Friday, 31 July 2009

Stll Waters Run Deep

A little, winding river flows through the heart of our secret valley. As far as rivers go it isn't still, it isn't deep and it certainly isn't wide - you can jump across it in places. But it is important: in its very short journey of 15 miles from start to finish it passes through several historic country estates where it has been broadened to form ornamental lakes for fishing and pleasure. The photograph on the header of this page shows the river just above our home.

You wouldn't believe
there was our valley in this photograph. It's just the other side of this hedge - no wonder no-one knows it's there! It's also time to meet She-dog, our lurcher, who insisted in being included in the photograph.

Outside our cottage
and just downstream, the river has formed 'our' lake (really only a little larger than a pond, but that description doesn't seem to give it enough dignity) where, today, I watched a kingfisher perched on a low bough of a willow. A flash of iridescent blue and orange and it was gone, its shrill call giving warning to all around.

Pretty as they are, the lakes were built for a purpose. In winters past, their frozen water would be carried to specially built ice houses: pits made from brick or stone, deep underground. When full they would be sealed making ice available throughout the summer months. Of course, this was only available for the wealthiest few and it was in the kitchens of the gentry that ice cream recipes were devised - a luxury unimagineable to the poor cottagers. They often struggled to feed themselves the most basic diet.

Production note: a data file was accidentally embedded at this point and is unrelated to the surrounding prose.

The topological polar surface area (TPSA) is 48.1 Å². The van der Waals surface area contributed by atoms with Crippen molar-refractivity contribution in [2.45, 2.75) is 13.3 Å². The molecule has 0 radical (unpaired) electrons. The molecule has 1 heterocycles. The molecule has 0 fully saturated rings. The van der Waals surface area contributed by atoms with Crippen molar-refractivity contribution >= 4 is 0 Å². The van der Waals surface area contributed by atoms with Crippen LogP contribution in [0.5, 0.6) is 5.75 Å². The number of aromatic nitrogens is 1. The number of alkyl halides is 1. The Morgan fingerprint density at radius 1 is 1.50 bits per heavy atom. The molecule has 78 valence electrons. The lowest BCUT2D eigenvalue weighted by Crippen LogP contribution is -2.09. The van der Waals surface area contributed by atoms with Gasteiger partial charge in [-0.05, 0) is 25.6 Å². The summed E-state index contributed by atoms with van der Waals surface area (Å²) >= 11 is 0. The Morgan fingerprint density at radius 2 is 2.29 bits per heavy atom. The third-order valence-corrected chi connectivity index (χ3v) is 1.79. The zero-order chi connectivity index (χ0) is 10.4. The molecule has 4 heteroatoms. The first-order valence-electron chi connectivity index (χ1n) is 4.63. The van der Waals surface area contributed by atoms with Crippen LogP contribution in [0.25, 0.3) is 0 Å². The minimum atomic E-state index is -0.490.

Many of these ice houses still remain, usually derelict and unsafe, but sometimes restored and open to the public to view.

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Wednesday, 29 July 2009

Speaking to a 5000 year old soldier.....

I stopped off in Enstone today, a small village just a few miles north of Blenheim Palace. I wanted to meet the Old Soldier, the name locals give to the largest of the Neolithic stones that were placed here 4000-6000 thousand years ago.

All that remains of the burial chamber are these few stones but they are mighty impressive nevertheless. Hidden amongst trees, it is easy to pass them by even when you know they are close, despite the Old Soldier being 9ft high.
Our Cotswold landscape must have looked very different when these stones were placed here - and how did they place them with only manpower available? Of course, this is one of the big mysteries of Stonehenge, the world famous stone circle 2 hours drive away. Whereas Stonehenge gathers hundreds of visitors each day, hardly anyone calls in to pay their respects here and it feels a silent and lonely place.

Legend has it that if you cannot find the stones - and sometimes you can't - the Old Soldier has gone to the village pub to quench his thirst. One assumes in human form which is a scary thought!

Old Mont lived just a mile from the stones in Fulwell, a tiny hamlet of no more than a dozen houses. The very end cottage, made out of our local, mellow stone was his house, now marked by a 'blue' plaque . The local shepherd has become quite a celebrity since his death some years ago: a story teller persuaded to put his tale into a book [Lifting the Latch] and his few possessions into the Woodstock museum. He would find his own fame far more surprising than meeting the Old Soldier down the pub and the hollyhocks flowering by his garden wall far more impressive!